Cession , Acquisition of territory in International Law - Lex Animata - By Hesham Elrafei
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modes of acquiring territory in public international law: Cession By Hesham Elrafei
1 A territory, is the material evidence of state sovereignty , as its not possible to have a state without a land.
2 And it includes the land , the subsoil, the water, the seacoast , and the airspace over the land ,
3 and the territorial waters, which extends to almost 14 miles from the coast. baseline .
4 There are number of ways in which a territory can be acquired
5 Like the effective Occupation of a land, that belongs to no one, (V: terra nullius ) ,
6 The Incorporation , which means the whole of a State’s territory , becoming part of the territory of another State.
7 The annexation , where a territory is taken away from a State, without its approval.
8 The secession , where part of a country , separates itself and becomes an independent State.
9 a concession , where a part of a country , is administered by an entity other than the state , which holds sovereignty over it
10 and Cession , where the territory becomes part of an existing country,
11 by peacefully transferring its ownership , from one State to another , with the consent of both countries. ( based on mutual consent )
12 Cession can occur in exchange for a payment of money ,
13 like the louisiana purchase agreement , between france and the united states,
( like the US bought Louisiana from France, Alaska from Russia, and the Philippines from Spain ) ,
14 or in exchange for another piece of territory ,
Like when britain ceded Heligoland to Germany, in exchange for Zanzibar
15 In contrast, when a country leases territory from another, it only receives the right to exercise the territorial authority.
16 while full sovereignty remains with the original owner,
17 like in the case of Hong Kong , Macau, and Guantánamo Bay .
18 On the other hand, A cession requires the consent of both States involved,
19 including consent of the population affected by the transfer of territory, As part of people's right to self-determination ,
20 which is universally recognized as a jus cogens norm.
21 The process normally takes place by means of a treaty ,
22 and its effects are opposable to all third States .
23 However , certain parts of a State’s territory , by their nature, cannot be ceded
24 like the territorial sea , and the airspace above it
today, cession is mostly used as a technique of boundaries modification, between neighbouring States.
26 And its main legal effect, is the replacement of one State by another , in the rights and responsibility , of the territory in question.
27 therefore the grantee state is responsible toward other states , for everything that happens on the territory
28 That includes, any damage that may arise from acts , or the failure to act on that territory.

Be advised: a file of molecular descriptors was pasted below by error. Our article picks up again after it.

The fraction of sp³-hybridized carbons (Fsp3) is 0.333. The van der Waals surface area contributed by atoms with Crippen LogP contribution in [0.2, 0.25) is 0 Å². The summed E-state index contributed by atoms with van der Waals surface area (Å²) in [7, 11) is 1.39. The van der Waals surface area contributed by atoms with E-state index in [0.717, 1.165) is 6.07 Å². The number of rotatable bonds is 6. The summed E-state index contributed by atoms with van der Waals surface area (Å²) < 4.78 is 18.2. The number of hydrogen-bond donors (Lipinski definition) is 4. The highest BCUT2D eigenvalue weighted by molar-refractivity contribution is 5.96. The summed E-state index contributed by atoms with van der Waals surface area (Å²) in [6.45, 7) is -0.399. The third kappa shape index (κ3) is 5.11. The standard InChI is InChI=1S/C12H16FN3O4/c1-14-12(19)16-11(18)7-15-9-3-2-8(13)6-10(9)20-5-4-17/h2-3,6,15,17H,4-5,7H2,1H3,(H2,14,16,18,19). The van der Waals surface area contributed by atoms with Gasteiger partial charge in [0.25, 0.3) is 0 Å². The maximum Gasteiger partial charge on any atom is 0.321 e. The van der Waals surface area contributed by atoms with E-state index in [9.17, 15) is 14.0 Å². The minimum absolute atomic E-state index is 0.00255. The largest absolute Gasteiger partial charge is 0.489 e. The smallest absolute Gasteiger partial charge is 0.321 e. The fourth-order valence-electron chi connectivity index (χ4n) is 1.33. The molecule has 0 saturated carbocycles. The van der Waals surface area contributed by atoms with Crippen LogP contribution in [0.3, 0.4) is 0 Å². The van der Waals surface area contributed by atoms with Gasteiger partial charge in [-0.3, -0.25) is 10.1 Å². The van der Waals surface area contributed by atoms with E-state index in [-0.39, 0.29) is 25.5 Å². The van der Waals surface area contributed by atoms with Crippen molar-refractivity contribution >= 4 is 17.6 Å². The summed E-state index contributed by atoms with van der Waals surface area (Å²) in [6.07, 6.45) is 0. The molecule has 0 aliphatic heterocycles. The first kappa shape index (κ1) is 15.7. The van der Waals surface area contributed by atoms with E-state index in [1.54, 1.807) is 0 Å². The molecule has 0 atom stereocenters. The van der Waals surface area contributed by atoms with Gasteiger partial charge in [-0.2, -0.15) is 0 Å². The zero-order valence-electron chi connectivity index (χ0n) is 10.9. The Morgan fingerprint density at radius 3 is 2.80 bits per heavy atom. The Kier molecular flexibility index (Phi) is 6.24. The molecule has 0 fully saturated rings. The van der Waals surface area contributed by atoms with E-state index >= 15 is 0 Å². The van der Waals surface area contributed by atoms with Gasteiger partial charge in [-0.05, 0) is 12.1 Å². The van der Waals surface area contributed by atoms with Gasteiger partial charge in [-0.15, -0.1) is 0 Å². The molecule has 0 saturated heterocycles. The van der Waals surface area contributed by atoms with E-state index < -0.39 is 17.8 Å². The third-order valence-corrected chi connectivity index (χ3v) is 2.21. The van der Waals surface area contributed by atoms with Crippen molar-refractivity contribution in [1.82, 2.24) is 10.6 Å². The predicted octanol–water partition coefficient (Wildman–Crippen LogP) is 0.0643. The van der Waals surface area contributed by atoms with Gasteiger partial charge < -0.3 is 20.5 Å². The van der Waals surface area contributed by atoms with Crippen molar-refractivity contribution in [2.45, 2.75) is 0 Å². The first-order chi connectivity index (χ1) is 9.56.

29 Like the Liability for Environmental Damage ,
30 or the obligation that the territory will not be used for private acts of violence or terrorism, against other States .
31 The legal effect of cession , also means the passing of State property , State debts and nationality of the population,
32 Of the predecessor to the successor State,
Regarding needing land for a State, James Crawford expressed in, "The Creation of States in International Law 2nd Edition", that land/pieces of dirt may not be necessary for Statehood and Independence:
"Chapter 2: The Criteria for Statehood: Statehood as Effectiveness
2.2 - The classical criteria for statehood: ex factis jus oritur
The requirement that a putative State have an effective government might be regarded as central to its claim to statehood. 'Government' or 'effective government' is evidently a basis for the other central criterion of independence. Moreover, international law defines 'territory' not by adopting private law analogies of real property but by reference to the extent of governmental power exercised, or capable of being exercised, with respect to some territory and population. Territorial sovereignty is not ownership of but governing power with respect to territory. There is thus a good case for regarding government as the most important single criterion for statehood, since all the others depend upon it. This is equally true for external as internal affairs. Governmental authority is the basis for normal inter-State relations; what is an act of a State is defined primarily by reference to its organs of government, legislative, executive or judicial.
 - It is clear that 'government' and 'independence' are closely related as criteria---in fact they may be regarded as different aspects of the requirement of effective separate control. For present purposes, government is treated as the exercise of authority with respect to persons and property within the territory of the State; whereas independence is treated as the exercise, or the right to exercise, such authority with respect to other States. Other writers draw a similar distinction but in different terms: e.g., Wheaton ('internal' and 'external' sovereignty); Kamanda Legal Status of Protectorates, 175-82 ('sovereignty' (internal) and 'independence' (external))."
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